Climate Activists Occupy Transport Minister’s Office

Protesters Demanded Marc Garneau Denounce Kinder Morgan Pipeline, No Police Called

  • Montreal climate activists occupied Marc Garneau’s constituency office in downtown Montreal on Friday morning, calling for the Canadian Transport Minister to publicly denounce the Kinder Morgan pipeline. Photo Brandon Johnston

  • Montreal climate activists occupied Marc Garneau’s constituency office in downtown Montreal on Friday morning, calling for the Canadian Transport Minister to publicly denounce the Kinder Morgan pipeline. Photo Brandon Johnston

Montreal climate activists occupied Marc Garneau’s constituency office in downtown Montreal on Friday morning, calling for the Canadian Transport Minister to publicly denounce the Kinder Morgan pipeline.

Similar sit-ins were also carried throughout the country, with activists occupying the offices of Natural Resource Minister Jim Carr in Winnipeg and Minister of Environment and Climate Change Catherine McKenna in Ottawa.

The aim of the sit-in was to put pressure on the Trudeau government to reject the expansion of the Kinder Morgan pipeline that stretches from Alberta to the West Coast of British Columbia. The final decision from the Government of Canada is set to take place on Dec. 19.

“Words are fleeting, it’s time to see action,” said Nicola Nicol, a McGill student, “and that is Garneau taking a stance, it’s the entire federal government taking a stance, the stance can’t be in favour of
fossil fuels.”

Garneau was not available to speak with the protesters. He instead sent his Director of Communications Marc Roy and Chief of Staff Jean-Philippe Arseneau, who sat down with the protesters an hour after the sit-in began.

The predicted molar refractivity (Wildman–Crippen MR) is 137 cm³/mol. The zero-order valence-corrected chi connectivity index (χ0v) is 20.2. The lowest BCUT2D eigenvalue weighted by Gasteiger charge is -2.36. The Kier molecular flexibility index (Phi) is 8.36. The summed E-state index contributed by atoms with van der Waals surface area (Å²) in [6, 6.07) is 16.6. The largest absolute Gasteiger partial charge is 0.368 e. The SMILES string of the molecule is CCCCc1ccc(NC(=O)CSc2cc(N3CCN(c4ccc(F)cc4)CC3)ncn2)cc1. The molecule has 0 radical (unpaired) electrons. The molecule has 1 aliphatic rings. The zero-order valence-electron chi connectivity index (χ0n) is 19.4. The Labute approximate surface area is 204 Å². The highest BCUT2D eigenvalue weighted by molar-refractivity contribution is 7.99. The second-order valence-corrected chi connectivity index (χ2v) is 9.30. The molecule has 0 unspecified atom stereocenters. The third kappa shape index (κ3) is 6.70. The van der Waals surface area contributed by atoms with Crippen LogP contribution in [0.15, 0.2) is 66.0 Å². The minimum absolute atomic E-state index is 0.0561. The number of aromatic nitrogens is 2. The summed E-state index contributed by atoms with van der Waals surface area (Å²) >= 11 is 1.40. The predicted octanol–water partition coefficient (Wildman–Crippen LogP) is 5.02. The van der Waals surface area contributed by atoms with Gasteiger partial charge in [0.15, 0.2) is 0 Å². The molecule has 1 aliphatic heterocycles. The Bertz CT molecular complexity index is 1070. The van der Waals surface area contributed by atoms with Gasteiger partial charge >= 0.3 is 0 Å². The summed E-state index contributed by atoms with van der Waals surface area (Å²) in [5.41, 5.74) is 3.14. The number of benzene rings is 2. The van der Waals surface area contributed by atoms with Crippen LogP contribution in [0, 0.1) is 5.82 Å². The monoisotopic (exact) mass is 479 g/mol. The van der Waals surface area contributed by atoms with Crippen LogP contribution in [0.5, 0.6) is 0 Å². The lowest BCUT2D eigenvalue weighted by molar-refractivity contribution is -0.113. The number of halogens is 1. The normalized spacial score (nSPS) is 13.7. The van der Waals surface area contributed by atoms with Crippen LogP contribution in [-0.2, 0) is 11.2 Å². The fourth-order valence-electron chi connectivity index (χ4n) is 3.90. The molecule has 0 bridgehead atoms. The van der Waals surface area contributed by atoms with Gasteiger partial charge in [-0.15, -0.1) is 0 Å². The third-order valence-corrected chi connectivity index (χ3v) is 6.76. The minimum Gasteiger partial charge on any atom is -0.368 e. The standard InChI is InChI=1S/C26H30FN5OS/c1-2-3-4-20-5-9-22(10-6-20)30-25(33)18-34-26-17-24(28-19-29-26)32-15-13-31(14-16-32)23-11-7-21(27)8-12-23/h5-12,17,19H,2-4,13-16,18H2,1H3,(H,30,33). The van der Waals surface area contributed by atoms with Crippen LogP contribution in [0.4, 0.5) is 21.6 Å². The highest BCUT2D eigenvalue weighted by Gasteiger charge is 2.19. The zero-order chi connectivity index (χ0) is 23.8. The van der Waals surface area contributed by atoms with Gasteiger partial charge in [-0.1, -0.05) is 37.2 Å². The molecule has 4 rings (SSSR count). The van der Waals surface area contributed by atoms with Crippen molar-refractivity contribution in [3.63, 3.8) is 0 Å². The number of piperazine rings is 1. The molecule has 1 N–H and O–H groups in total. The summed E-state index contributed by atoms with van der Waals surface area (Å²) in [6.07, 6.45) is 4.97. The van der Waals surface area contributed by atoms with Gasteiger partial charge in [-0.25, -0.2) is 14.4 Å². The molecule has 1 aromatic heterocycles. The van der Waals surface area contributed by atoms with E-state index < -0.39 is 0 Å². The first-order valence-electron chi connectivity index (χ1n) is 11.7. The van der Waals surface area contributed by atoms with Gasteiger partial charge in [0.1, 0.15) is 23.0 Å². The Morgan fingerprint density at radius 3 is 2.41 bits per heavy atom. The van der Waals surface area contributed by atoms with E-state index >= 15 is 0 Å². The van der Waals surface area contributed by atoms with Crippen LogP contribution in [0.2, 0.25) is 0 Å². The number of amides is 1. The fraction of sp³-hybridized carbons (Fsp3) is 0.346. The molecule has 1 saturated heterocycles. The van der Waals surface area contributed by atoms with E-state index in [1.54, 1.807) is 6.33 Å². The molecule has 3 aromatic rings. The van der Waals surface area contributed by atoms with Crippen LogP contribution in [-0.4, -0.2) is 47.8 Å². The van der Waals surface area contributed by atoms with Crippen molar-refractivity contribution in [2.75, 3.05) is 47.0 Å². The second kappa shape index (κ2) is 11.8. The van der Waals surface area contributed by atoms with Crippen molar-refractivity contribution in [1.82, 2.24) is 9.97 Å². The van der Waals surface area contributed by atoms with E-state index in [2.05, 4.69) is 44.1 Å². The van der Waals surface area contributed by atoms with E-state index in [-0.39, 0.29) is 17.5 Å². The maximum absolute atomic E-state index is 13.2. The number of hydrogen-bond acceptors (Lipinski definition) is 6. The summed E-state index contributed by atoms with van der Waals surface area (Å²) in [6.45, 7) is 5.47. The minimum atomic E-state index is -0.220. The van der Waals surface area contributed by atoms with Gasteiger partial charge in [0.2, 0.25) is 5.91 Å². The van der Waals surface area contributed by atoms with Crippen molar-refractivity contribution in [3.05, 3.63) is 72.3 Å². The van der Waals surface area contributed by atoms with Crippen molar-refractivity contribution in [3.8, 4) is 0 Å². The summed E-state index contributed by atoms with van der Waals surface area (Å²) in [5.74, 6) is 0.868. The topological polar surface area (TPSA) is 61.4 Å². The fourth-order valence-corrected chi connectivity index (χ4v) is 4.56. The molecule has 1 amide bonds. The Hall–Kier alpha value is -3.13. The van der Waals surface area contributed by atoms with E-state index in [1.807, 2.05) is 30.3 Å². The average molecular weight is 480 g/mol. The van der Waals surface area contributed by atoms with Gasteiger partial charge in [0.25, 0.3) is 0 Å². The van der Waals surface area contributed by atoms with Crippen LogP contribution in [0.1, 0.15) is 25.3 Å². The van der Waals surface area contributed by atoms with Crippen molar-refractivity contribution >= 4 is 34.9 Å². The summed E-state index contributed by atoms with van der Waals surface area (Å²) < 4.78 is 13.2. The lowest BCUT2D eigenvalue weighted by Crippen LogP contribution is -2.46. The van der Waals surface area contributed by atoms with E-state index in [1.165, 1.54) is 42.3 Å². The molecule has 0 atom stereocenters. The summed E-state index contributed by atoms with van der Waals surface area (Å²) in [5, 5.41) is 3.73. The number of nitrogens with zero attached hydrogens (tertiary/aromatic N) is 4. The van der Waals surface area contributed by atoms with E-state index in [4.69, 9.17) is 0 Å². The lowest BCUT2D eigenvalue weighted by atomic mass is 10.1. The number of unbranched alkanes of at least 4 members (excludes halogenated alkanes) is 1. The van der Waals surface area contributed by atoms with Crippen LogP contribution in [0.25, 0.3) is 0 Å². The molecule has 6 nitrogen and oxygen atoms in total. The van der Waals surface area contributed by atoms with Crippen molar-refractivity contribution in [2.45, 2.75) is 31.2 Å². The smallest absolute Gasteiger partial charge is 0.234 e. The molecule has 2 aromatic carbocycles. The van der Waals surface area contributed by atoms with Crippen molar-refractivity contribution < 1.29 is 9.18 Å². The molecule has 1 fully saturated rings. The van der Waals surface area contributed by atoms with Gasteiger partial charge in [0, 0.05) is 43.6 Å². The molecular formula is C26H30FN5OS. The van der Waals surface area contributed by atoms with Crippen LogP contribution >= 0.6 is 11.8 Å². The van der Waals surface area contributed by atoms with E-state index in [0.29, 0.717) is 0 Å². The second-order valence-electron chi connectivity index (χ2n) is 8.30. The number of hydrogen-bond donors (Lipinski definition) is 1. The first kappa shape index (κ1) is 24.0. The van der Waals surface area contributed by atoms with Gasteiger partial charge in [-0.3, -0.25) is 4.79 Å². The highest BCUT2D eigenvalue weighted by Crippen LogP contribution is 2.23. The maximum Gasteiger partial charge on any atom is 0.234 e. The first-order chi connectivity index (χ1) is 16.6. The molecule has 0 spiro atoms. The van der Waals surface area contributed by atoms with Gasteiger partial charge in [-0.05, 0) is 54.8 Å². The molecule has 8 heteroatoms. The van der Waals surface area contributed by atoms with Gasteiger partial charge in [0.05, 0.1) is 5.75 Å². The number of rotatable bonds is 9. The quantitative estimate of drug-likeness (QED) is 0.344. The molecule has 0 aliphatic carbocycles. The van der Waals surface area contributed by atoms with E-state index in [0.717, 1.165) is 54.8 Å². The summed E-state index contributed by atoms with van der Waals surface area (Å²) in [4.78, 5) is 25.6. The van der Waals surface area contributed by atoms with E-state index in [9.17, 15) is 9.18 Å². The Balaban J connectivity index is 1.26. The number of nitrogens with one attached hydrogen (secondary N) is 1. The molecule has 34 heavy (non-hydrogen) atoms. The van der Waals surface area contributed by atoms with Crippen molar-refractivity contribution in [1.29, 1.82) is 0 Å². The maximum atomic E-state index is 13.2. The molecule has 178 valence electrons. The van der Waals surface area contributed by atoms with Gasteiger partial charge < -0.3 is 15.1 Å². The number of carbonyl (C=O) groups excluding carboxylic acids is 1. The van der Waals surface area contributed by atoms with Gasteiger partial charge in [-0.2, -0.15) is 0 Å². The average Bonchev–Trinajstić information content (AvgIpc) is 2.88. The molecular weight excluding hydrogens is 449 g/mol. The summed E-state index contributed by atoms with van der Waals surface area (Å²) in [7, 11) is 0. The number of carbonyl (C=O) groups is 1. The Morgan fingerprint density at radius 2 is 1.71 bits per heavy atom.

“It’s a political issue,” said Aurore Fauret, a climate activist and organizer with 350.org. “We’re not here to be disrespectful, but we know there is an entire movement of young people standing behind this.”

The activists, composed mostly of McGill students, expressed their concerns regarding the pipeline expansion, as well as their dissatisfaction with the Trudeau government’s environment policy a year after his election.

They said Canada can not keep its commitments to the Paris Agreement while at the same time expanding natural gas extraction infrastructure. They also said their opposition to the pipeline was an act of solidarity with First Nations communities.

“Trudeau promised nerve, he promised to be a new kind of leader. We want a leader who actually does things in grounded action that will guarantee us a liveable future, that will guarantee when we have kids we will not feel concerned about the fleeting stability of our planet,” Nicola told Garneau’s staff.

Though Garneau did not meet with the activists present, Arseneau agreed to organize a future meeting with representatives of the group. He also said the minister would release a statement regarding the pipeline.

The activists were eventually asked to leave the property by constituency staff, and later by the building owners, who threatened to call the police.

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